Chicken Gut Microbiome
The aim of this project was to look at the effect of Penicillin on the intestinal community of chickens, as at sub-therapeutic levels, antibiotics may be used as growth promoters that may inturn lead to antibiotic resistance spreading from farm to fork . The ability to process cecal samples from chickens and understand their gut community based on 16S rRNA gene sequencing, a conserved gene across microbial community members, while being able to distinguish hundreds of bacterial species was very exciting.
This helped me get an insight at the role of gut microbial community plays in the growth and development of its host. We were also able to understand that diet of these birds was instrumental in defining their core microbiome which in turn affected their health. This work was recognized and awarded for excellence in research for the talk I gave at the annual meeting of the Poultry Science association held in Denver, CO, in 2010
Singh et.al., Poultry Science 2013
Campylobacter is an important foodborne pathogen for which poultry animals are an important reservoir. Characterization of this bug in individual market age broilers based on short variable region of the flaA gene provided with an insight to genetic diversity and effect of host-microbial interaction on the ecology of Campylobacter. This work was presented at the Arkansas Association for Food Protection and was placed second in poster awards
Singh and Kwon, Poultry Science 2013
Salmonella is another important pathogen that is responsible for causing outbreaks and havoc. I developed a novel genetic characterization technique MLST-seq with higher resolution as compared to the gold standards; MLST (Multilocus Sequence Typing) and PFGE (Pulse Field Gel Electrophoresis). This method was based on 21 target genes that were selectively amplified simultaneously based on target enrichment techniques that I developed taking advantage of the NextGen Sequencing. The two target enrichment strategies were: 1) Hairpin Selector based ligation and 2) Hairpin-primed Multiplex amplification. With Salmonella as a model organism for each technique, target genes amplified were characterized using MLST-seq, can be applied to other bacterial pathogens.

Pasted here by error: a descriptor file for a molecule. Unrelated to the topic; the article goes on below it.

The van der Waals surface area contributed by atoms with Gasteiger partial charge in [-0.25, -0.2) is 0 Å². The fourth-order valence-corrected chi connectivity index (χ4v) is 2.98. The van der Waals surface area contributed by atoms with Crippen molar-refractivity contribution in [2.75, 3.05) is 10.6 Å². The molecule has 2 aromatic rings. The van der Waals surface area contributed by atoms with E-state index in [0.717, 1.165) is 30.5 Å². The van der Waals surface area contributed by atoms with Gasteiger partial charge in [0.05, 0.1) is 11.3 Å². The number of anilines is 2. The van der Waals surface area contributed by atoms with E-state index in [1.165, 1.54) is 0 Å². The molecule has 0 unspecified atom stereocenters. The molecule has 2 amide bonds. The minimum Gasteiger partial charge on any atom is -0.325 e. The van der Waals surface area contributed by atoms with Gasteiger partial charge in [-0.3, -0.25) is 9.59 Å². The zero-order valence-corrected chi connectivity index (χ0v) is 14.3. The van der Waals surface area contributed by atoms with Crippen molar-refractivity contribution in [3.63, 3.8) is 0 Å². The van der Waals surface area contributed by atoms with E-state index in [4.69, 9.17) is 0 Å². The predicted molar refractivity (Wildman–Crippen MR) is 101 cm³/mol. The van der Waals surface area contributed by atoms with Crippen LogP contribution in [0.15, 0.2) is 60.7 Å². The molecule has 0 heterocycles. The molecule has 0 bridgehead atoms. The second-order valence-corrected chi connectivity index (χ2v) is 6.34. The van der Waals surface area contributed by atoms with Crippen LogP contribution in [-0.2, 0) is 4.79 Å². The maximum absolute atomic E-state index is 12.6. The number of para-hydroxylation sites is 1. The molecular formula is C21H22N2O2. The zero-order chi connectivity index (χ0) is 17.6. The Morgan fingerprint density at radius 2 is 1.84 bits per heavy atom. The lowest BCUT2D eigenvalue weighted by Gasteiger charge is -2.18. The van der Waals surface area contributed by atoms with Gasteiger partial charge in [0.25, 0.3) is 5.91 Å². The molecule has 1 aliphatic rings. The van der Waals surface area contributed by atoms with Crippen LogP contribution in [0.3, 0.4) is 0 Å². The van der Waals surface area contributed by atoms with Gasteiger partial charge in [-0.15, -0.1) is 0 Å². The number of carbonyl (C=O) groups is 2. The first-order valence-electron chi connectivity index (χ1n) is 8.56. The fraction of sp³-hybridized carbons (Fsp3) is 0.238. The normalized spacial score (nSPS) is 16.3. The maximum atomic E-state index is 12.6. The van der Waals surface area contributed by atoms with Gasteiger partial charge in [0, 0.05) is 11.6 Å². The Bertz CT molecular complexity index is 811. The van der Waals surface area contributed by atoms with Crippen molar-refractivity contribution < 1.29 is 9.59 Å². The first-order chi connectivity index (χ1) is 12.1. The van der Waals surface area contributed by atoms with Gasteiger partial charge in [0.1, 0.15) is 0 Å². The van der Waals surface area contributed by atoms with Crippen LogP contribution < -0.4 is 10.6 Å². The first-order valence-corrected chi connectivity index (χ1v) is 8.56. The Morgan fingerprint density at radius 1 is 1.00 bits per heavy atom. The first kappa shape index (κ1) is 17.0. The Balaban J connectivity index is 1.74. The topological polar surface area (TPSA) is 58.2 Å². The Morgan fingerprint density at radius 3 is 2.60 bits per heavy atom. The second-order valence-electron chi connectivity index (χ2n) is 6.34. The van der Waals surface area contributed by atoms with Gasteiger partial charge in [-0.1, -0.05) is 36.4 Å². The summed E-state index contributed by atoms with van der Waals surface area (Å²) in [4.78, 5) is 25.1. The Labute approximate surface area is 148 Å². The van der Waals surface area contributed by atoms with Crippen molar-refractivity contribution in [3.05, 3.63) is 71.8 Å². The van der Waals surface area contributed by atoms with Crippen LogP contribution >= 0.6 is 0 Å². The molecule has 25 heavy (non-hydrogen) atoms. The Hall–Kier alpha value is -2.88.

Tuberculosis is one of the leading bacterial infections responsible for almost 3 million deaths per year. According to CDC, about a third of the world’s population is infected with Mycobacterium tuberculosis (Mtb) and 5 to 10% of the infected population will develop disease during their life time. The incidence of Tuberculosis is rising significantly in many parts of the world, especially in Asia and Africa. Owing to the resurgence of the multi drug resistant (MDR) strains, there is today a greater need than ever to identify antigens of Mtb that can serve as immunodiagnostic agents and/or vaccine candidates. Tuberculosis is completely curable with the antituberculosis drugs, if detected at the right stage. Large number of protein antigens in addition to carbohydrate and glycolipid components are being tested for immunodiagnosis, however, the desired sensitivity and specificity is difficult due to the cross reactivity of proteins from Mtb H37Rv (a laboratory strain) and with other environmental non-pathogenic or saprophytic mycobacterium species. Purified antigens and the use of monoclonal antibodies have helped with cross reactivity of crude extracts. In this project, I searched for novel Mtb antigens from clinical isolates, which were prevalent (40%) in patients from Chengalpet in South India and may therefore have higher virulence. These clinical isolates harbored single copy of IS6110, a transposon found by RFLP studies. The antigenic profiles were compared with standard laboratory strain H37Rv. Strains were characterized for differential expression of new and potent antigens due to insertion of the transposon.